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4 Equitable Estoppel

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Queensland University of Technology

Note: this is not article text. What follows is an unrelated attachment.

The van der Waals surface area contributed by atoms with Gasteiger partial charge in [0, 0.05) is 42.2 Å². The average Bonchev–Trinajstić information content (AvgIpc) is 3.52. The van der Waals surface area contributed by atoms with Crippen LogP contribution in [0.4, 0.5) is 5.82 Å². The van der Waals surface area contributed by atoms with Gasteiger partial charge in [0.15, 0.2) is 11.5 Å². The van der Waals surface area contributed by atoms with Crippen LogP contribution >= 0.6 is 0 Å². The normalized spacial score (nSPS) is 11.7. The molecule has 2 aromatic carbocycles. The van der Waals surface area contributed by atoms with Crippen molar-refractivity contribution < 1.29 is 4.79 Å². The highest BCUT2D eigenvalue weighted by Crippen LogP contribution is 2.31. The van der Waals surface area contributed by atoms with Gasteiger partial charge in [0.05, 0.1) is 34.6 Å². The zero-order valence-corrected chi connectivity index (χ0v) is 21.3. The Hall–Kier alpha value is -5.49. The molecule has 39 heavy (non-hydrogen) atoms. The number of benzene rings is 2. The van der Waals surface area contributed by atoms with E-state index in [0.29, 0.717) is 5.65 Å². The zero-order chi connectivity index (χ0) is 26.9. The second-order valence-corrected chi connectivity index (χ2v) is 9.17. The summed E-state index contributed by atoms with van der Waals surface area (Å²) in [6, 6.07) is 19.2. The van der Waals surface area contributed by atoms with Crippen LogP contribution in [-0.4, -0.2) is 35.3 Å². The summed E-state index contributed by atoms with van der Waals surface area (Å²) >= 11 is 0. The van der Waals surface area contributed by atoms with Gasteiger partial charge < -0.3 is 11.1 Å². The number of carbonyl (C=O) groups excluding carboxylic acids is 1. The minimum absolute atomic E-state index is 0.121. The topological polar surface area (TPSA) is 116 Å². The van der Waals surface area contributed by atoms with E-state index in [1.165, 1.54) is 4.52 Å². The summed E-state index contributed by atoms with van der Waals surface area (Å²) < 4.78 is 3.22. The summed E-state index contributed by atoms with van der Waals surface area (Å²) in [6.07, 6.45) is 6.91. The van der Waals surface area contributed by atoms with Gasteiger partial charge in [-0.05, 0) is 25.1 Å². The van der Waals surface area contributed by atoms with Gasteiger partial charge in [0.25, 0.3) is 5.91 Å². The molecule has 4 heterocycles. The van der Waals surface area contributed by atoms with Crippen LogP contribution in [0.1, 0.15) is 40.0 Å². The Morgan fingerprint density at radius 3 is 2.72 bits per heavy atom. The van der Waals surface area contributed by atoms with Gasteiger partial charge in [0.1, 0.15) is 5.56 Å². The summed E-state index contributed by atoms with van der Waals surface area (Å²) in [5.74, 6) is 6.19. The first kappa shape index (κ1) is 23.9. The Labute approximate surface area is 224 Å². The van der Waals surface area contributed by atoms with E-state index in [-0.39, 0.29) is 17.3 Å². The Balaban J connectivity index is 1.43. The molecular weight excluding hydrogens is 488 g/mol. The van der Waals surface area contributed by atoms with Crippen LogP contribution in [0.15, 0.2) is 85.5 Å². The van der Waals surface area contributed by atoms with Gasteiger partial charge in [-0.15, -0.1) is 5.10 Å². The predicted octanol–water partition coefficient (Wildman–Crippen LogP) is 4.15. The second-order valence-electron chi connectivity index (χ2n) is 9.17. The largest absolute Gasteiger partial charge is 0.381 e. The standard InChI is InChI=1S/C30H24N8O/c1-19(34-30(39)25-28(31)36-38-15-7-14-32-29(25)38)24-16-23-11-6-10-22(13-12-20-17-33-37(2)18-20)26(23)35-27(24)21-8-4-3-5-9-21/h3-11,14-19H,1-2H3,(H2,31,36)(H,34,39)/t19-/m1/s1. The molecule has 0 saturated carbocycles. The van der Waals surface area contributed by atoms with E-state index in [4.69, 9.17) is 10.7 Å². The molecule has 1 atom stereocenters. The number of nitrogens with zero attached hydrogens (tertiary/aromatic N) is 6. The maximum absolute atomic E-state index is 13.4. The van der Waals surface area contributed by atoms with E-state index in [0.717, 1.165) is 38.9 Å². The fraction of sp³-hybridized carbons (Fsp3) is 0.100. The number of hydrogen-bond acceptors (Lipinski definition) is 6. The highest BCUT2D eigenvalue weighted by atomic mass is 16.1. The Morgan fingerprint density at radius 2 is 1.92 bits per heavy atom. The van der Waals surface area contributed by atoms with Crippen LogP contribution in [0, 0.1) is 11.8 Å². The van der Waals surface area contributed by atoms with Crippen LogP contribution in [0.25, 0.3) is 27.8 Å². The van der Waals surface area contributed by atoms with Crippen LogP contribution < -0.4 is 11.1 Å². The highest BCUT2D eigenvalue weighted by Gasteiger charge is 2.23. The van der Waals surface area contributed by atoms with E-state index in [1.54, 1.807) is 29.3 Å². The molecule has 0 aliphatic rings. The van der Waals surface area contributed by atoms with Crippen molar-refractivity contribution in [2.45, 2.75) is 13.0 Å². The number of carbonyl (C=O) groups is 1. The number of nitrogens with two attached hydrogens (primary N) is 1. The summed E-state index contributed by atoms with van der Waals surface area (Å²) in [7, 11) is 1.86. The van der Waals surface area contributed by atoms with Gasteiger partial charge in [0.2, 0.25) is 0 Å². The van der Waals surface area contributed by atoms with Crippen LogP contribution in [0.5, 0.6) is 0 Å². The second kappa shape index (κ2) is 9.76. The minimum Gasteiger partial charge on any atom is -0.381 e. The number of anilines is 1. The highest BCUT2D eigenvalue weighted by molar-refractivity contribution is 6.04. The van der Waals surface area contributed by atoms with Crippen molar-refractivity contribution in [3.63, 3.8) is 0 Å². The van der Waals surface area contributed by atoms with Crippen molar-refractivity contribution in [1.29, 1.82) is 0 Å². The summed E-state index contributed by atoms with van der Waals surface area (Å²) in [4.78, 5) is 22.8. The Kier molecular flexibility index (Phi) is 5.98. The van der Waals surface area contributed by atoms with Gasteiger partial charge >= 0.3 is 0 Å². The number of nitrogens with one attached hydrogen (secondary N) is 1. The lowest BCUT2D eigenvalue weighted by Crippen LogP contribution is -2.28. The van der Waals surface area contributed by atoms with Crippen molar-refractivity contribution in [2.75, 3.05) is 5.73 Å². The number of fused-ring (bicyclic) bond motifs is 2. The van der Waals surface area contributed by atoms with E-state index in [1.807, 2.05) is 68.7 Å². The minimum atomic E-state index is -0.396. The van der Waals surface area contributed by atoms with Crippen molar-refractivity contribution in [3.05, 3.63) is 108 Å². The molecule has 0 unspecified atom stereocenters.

IV EQUITABLE ESTOPPEL • Equity will estop a party from enforcing strict legal rights or resiling from a certain position (ie changing their mind) where it would be unconscionable to do so. Old Classification Proprietary Estoppel = A party will be estopped from denying another an interest in property where he/she has either encouraged that other person to act to their detriment in relation to that land or acquiesced with knowledge in those actions. • The purpose of proprietary estoppel is to act as a defence (acts as a shield) but it also creates equities (acts as a sword) – it acts upon the conscience of the representor. Estoppel by acquiescence • Passive representation or acquiescence (standing back and letting someone do an act and not saying anything) • Acquiescence and mistaken expenditure: Ramsden v Dyson (Eg where you build a house on someone else’s property and the person who owns the land sees you building the house and doesn’t say stop and that they own the land. The person who builds the house and made the mistaken expenditure, believing that they own the land, can then raise an estoppel – the true owner is denied from asserting their legal ownership). • Imperfect gifts arise where someone is encouraged to spend money on property believing they would be given ownership of the property (eg build a house on this property son, and one day it will be yours): Dillwyn v. Llewlyn Estoppel by encouragement • Actively encourage someone to believe that they will get a right to use the land (active representation) See also Re Basham; Riches v Hogben (grandmother telling family to move to Australia—will give them the house  granny flat to be given to mother) • Remedy for proprietary estoppel is the minimum equity to do justice – it could mean holding the representor to their representation. He/she who seeks equity must do equity. Promissory Estoppel = A party will be estopped from insisting upon his/her strict legal rights where he/she has led the other party to believe that there would not be an insistence on those rights and detriment would result if the rights were now enforced. • In Walton Stores one party led the other to believe that there was a K in existence. Because they led them to believe that, the other party relied on that, acting to their detriment. They were held to that assumption (it created a contractual obligation). • The equity arises if there are representations by inducement, encouragement or expectations. There also needs to be reliance and detriment. • Before Walton Stores it was necessary for parties to be in a preexisting legal relationship (ie there had to be a contract). Andrew Trotter LWB240 Principles of Equity • Remedy is as for proprietary – minimum equity to do justice and he/she who seeks equity must do equity. • An equitable lien is a charge enforceable in equity attaching to property to secure an order for equitable compensation (see Giumelli). Current Doctrine • One general principle in equitable estoppel: Walton Stores • It is both a sword and a shield Giumelli o As a sword—can create independent legal obligations, equities, interests in land. o As a shield—it acts as a defence.  Confirmed in Giumelli Elements Requirements by Brennan in Walton Stores v Maher for Equitable Estoppel 1. Assumption & expectation by A 2. encouraged or induced by B 3. Relied upon by A 4. Knowledge or intention of such reliance by B 5. Detriment suffered by A 6. Failure to avoid detriment by B These Rules have been cut down into 4: Giumelli v Giumelli 1. Representation 2. Reliance 3. Detriment 4. Unconscionability (1) Representation • Clear and unambiguous: Legione v Hateley o Level of certainty greater than contractual undertaking • Can be about present, future acts or intention, statements of law • Cannot be clear and unequivocal if important information is omitted: Mobil Oil v Lyndel o However, assumption may be inferred t
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